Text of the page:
Derry City came out fighting yesterday following their expulsion from senior football in the League of Ireland.
After a meeting at the Football Association of Ireland’s headquarters in Dublin on Saturday, the FAI said Derry had broken regulations by holding secondary, unofficial contracts with players and terminated their League of Ireland contract.
“What happened on Saturday was a travesty, an absolute witch-hunt and a complete annihilation,” said Derry City chairman Pat McDaid.
“Effectively at this point in time Derry City is out of senior football and it’s a real tragic situation, but it’s something we intend to take immediate steps to address.
“A lot of things happened on Saturday and we feel it’s only right that the people know what happened in Dublin.
“People are well aware of all the financial difficulties we are having — it has been a matter of record — but what happened on Saturday was above and beyond any course of justice or any element of fairness whatsoever.
“Our very existence is in question and, in fact, as we sit here now this town hasn’t got a senior football club in the League of Ireland.
“That’s what the board of the FAI has done to this football club — there is a serious agenda going on somewhere.
“At the end of the meeting on Saturday I put it very forcibly to the board of the FAI that if they are going to sleep in their beds at night then the least they can do is advance us the funds to pay some staff some money, but that was flatly rejected.
“It is something we have taken some very serious advice on from Des Doherty, the club’s solicitor.”
Following a meeting on Wednesday evening between the Brandywell board and the FAI, their chief executive John Delaney said: “We are concerned that Derry City is in a very grave situation.”
He went on: “Certain information has come to light and it’s a situation that must be addressed urgently.”
In light of these comments McDaid was still shocked at Saturday’s outcome at Abbotstown.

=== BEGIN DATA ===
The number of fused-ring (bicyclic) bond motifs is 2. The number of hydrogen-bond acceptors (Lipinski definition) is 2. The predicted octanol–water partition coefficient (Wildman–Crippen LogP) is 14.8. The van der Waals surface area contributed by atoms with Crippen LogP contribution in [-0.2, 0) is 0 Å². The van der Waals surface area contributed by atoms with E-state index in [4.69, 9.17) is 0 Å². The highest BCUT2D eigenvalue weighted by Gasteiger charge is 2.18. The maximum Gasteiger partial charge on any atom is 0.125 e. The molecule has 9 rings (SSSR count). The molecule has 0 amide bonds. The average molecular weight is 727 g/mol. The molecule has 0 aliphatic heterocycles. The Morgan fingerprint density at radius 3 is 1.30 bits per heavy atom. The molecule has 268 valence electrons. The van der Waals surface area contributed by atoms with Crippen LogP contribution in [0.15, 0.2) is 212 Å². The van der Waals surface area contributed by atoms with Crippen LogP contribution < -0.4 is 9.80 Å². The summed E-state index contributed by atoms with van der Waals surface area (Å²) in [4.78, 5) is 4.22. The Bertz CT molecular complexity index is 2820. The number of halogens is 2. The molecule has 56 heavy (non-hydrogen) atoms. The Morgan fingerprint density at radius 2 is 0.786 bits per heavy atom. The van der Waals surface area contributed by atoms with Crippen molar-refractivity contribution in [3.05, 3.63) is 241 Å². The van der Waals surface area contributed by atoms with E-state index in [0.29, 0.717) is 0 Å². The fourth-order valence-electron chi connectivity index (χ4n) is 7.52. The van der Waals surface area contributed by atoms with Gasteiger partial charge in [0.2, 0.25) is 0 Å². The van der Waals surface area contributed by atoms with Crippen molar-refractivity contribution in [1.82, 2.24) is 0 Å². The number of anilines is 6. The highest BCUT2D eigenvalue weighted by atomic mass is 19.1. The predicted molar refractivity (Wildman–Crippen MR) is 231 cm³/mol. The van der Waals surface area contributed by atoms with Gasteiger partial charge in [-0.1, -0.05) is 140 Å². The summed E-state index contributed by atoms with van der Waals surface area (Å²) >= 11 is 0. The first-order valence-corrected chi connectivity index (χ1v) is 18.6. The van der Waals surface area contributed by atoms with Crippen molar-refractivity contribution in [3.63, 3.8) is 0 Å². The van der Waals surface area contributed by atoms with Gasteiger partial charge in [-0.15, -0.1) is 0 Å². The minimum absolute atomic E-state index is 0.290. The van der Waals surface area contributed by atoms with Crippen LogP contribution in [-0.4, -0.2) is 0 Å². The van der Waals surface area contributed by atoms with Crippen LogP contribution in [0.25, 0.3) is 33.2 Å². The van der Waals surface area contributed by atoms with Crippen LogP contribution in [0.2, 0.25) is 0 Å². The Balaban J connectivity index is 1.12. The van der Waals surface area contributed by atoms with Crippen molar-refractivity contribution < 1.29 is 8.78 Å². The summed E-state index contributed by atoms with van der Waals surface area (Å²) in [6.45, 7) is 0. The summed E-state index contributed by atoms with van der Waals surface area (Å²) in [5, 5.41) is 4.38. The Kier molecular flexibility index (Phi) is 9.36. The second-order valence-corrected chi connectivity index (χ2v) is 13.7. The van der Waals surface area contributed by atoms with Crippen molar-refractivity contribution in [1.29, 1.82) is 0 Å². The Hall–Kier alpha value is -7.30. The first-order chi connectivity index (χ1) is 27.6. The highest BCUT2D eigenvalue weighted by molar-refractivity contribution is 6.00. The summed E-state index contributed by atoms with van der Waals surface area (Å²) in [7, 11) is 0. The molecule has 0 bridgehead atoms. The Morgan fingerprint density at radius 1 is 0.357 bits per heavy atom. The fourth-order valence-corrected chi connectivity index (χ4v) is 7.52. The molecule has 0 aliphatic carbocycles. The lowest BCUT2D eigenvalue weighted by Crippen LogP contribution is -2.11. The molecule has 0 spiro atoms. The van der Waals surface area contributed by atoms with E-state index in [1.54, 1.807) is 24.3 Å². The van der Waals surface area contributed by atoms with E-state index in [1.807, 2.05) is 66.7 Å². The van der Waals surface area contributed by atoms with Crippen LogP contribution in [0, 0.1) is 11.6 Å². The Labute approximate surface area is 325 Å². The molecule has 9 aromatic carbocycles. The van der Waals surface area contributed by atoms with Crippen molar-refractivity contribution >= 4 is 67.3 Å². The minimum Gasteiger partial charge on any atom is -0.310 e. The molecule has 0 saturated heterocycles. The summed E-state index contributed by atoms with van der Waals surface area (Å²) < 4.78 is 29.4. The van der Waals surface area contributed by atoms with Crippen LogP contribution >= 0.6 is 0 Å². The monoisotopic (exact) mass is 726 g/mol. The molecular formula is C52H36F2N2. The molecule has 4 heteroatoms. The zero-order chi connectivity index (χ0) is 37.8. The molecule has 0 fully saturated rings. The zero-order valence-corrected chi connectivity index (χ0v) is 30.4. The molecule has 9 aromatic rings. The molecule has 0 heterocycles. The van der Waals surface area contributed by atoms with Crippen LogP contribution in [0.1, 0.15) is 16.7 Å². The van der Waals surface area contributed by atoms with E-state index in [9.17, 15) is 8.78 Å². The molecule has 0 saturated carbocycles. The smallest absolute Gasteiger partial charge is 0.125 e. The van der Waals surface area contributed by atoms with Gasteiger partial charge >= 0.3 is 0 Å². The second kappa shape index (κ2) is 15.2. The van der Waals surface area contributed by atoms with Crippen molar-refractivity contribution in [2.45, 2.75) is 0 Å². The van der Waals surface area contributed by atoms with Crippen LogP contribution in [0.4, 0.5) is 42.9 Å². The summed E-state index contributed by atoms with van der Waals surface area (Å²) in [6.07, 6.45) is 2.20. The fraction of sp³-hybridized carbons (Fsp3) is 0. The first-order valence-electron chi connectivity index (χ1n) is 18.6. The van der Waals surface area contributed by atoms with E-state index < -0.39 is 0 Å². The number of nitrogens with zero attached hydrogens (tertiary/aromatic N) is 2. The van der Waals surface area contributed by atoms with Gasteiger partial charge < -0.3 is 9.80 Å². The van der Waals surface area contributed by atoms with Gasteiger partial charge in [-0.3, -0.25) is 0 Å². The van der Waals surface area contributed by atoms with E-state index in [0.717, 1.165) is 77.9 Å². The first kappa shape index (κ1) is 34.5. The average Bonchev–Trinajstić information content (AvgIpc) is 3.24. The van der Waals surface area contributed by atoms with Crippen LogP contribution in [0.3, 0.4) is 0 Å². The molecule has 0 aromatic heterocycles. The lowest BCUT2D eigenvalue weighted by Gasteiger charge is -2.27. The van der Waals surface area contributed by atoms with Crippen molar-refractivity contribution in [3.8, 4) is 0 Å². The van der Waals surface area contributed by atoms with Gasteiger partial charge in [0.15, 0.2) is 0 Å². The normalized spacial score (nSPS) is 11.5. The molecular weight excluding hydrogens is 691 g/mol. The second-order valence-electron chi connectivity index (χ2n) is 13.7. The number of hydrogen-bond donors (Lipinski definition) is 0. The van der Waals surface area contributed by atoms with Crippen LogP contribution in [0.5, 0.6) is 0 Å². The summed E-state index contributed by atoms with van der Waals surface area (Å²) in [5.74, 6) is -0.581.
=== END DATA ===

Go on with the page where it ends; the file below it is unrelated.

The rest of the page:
“At the November 4 meeting, the issues about dual contracts arose as part of a three-hour meeting,” said McDaid.
“They informed me that they had, what they called, a dual contract of this one player, they asked me was this the fact? I told them that they had it sitting in front of them, but I explained to them that the proper contract, which was lodged with the FAI, was the valid contract and that’s the most recent one.
“Obviously what happened on Saturday is bound to spark a huge debate, because effectively now we are out of football, so there is going to be people talking about Irish League, or the League of Ireland First Division or the A Championship and we don’t have the answers.
“The first thing I will say to you and the supporters is that we aren’t accepting Saturday’s decision, absolutely not under any circumstances.
“How draconian is it to walk into a room with 17 executioners, who don’t accuse you of anything, don’t allow you to question them.”
Mr Doherty insists that the club are still owed 60,000 euro prize money for finishing in fourth place in the Premier Division and that will be his first priority.
“I will be asking the FAI on Monday morning to please send us the money for finishing fourth. We were owed it since 9.45/10pm on Friday night; but if you won’t, I don’t have the time to enter into another spat with you so please then fore-freeze it until we get all this sorted out.
“So, if I don’t get it I will have to seek an injunction application to the court in Dublin or Belfast, to freeze that money until these issues are resolved.”
Meanwhile, the Setanta Cup match between Derry and St Patrick's Athletic, which was set to be televised live from Richmond Park tomorrow night, has been postponed pending further developments.